From the Publisher
“Those new to [Thorne's work] will experience the joy of prose that welcomes you to the hearth and invites you to stay . . . Each nuance and thought provides a doorway into the contemplation of a life well-savored.” Kyla Wazana, San Francisco Chronicle on Pot on the Fire
“The Thornes will bring out the culinary adventurer in you, whether or not you ever leave home . . . Everthing John Thorne writes, in prose rubbed shiny like river stones, is . . . rich in substance and texture.” Sylvia Carter, Newsday on Pot on the Fire
“With every collection, [Thorne's] accounts . . . make richer reading.” Corby Kummer, The New York Times Book Review on Pot on the Fire
John Thorne's Mouth Wide Open is a journey around his own kitchen. His exhaustive essays, most of which were previously published in his food letter, "Simple Cooking," tackle all manner of dishes, including some, like fried eggs, that might seem beneath consideration. Thorne deconstructs each recipe until he understands not just how it evolved but what each ingredient contributes. In an era marked by celebrity chefs and mundane microwavable meals, the amiable author takes pleasure in "the laying of hands on real food," a process he makes approachable to others through both his commentary and recipes. "Cooking is about doing the best with what you have...and succeeding," he writes. Thorne succeeds masterfully.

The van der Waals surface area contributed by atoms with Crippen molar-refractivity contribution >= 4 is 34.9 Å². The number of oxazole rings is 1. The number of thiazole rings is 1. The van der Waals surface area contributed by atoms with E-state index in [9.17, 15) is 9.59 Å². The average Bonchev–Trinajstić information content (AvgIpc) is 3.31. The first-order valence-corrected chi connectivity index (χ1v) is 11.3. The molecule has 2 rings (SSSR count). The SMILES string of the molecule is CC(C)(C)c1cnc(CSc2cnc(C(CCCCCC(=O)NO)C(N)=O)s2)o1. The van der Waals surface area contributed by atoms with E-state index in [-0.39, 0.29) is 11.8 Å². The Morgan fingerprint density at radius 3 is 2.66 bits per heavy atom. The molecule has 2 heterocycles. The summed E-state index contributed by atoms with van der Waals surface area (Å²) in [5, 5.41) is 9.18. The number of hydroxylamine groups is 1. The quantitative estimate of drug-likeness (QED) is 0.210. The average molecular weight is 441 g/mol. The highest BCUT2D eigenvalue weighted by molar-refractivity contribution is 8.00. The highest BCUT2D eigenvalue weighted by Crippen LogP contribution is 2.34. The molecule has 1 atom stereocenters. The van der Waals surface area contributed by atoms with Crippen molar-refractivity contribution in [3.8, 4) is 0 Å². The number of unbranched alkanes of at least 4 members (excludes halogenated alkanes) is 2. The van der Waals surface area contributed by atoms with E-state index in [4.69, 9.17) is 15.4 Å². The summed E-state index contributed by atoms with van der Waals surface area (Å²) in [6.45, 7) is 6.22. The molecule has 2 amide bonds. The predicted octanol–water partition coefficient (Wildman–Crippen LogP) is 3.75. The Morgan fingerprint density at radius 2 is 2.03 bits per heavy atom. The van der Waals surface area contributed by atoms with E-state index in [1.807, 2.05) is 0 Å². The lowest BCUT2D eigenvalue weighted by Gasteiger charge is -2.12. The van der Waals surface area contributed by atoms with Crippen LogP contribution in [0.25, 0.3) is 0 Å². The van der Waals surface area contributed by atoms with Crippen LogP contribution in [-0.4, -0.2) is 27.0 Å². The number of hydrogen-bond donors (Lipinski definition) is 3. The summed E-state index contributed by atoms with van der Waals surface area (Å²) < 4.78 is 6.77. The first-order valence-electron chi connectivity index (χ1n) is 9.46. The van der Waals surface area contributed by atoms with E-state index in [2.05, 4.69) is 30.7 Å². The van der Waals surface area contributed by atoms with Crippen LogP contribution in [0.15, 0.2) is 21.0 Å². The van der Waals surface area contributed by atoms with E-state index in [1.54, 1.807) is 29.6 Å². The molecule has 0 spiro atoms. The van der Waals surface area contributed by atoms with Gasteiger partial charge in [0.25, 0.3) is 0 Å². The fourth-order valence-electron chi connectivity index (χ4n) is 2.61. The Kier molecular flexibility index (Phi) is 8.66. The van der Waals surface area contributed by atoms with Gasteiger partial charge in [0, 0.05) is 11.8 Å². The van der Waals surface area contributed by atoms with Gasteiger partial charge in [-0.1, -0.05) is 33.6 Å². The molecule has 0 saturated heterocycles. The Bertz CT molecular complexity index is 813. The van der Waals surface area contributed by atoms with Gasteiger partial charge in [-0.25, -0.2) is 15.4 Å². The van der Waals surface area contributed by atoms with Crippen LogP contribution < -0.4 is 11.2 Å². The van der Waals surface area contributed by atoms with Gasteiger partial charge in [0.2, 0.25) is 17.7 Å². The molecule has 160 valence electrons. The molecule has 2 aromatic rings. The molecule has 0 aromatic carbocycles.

The Washington Post
This cornucopia of previously published pieces by James Beard Award-winning food writer Thorne, from his newsletter, "Simple Cooking," along with a few from other publications, showcases his relaxed, unfussy attitude, refreshing in this age of cookbook and food-personality overabundance. That casualness comes through on subjects from bagna cauda to pepper pot. It's all foodstuff to him, and his affection for foods of all kinds is boundless. Some of the most intriguing suggestions, reprinted from a regular feature of the newsletter, reflect an awareness that the avocado-green electric range is as legitimate as the Viking. Thorne likes to delve into the source and cultural history of individual dishes, and many spur-of-the-moment concoctions, whose recipes are given, were prepared out of a sense of what-the-heck invention and appetite. He fervently promotes his belief that in every foodie lurks a cook capable of doing wonders with prepared foods, that the opposite also holds, and that the ultimate authority on food is the person eating. (Dec.)Copyright 2007 Reed Business Information